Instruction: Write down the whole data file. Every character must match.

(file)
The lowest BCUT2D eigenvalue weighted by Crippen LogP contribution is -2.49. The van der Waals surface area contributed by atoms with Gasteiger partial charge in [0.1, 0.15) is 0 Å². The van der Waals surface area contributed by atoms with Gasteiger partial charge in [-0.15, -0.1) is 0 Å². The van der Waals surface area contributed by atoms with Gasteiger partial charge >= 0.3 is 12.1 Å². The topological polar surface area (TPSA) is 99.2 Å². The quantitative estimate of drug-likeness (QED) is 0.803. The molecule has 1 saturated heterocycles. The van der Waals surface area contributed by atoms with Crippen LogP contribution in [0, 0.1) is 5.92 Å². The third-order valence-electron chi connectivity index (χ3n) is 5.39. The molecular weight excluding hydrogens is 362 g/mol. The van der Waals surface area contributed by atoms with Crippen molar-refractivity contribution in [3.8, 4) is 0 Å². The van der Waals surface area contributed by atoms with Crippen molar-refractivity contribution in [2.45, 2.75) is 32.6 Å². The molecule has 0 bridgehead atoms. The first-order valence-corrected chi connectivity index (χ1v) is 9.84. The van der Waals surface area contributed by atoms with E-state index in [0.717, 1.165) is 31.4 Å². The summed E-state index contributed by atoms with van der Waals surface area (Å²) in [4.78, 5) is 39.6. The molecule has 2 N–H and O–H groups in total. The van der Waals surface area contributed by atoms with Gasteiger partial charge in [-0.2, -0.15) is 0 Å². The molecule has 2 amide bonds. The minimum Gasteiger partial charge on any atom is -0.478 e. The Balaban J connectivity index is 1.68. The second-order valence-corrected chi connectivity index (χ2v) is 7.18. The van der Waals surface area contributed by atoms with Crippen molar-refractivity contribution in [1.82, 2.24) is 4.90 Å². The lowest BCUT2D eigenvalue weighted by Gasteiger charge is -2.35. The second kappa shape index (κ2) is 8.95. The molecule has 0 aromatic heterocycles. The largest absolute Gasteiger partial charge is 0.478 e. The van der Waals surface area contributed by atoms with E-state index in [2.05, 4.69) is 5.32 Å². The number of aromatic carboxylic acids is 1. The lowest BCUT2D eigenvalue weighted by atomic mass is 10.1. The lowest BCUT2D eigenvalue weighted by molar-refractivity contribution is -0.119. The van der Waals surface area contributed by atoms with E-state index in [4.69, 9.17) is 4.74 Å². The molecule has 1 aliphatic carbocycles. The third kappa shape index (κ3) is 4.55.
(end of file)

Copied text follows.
The lowest BCUT2D eigenvalue weighted by Crippen LogP contribution is -2.49. The van der Waals surface area contributed by atoms with Gasteiger partial charge in [0.1, 0.15) is 0 Å². The van der Waals surface area contributed by atoms with Gasteiger partial charge in [-0.15, -0.1) is 0 Å². The van der Waals surface area contributed by atoms with Gasteiger partial charge >= 0.3 is 12.1 Å². The topological polar surface area (TPSA) is 99.2 Å². The quantitative estimate of drug-likeness (QED) is 0.803. The molecule has 1 saturated heterocycles. The van der Waals surface area contributed by atoms with Crippen LogP contribution in [0, 0.1) is 5.92 Å². The third-order valence-electron chi connectivity index (χ3n) is 5.39. The molecular weight excluding hydrogens is 362 g/mol. The van der Waals surface area contributed by atoms with Crippen molar-refractivity contribution in [3.8, 4) is 0 Å². The van der Waals surface area contributed by atoms with Crippen molar-refractivity contribution in [2.45, 2.75) is 32.6 Å². The molecule has 0 bridgehead atoms. The first-order valence-corrected chi connectivity index (χ1v) is 9.84. The van der Waals surface area contributed by atoms with E-state index in [0.717, 1.165) is 31.4 Å². The summed E-state index contributed by atoms with van der Waals surface area (Å²) in [4.78, 5) is 39.6. The molecule has 2 N–H and O–H groups in total. The van der Waals surface area contributed by atoms with Gasteiger partial charge in [-0.2, -0.15) is 0 Å². The molecule has 2 amide bonds. The minimum Gasteiger partial charge on any atom is -0.478 e. The Balaban J connectivity index is 1.68. The second-order valence-corrected chi connectivity index (χ2v) is 7.18. The van der Waals surface area contributed by atoms with Crippen molar-refractivity contribution in [1.82, 2.24) is 4.90 Å². The lowest BCUT2D eigenvalue weighted by Gasteiger charge is -2.35. The second kappa shape index (κ2) is 8.95. The molecule has 0 aromatic heterocycles. The largest absolute Gasteiger partial charge is 0.478 e. The van der Waals surface area contributed by atoms with E-state index in [2.05, 4.69) is 5.32 Å². The number of aromatic carboxylic acids is 1. The lowest BCUT2D eigenvalue weighted by atomic mass is 10.1. The lowest BCUT2D eigenvalue weighted by molar-refractivity contribution is -0.119. The van der Waals surface area contributed by atoms with E-state index in [4.69, 9.17) is 4.74 Å². The molecule has 1 aliphatic carbocycles. The third kappa shape index (κ3) is 4.55.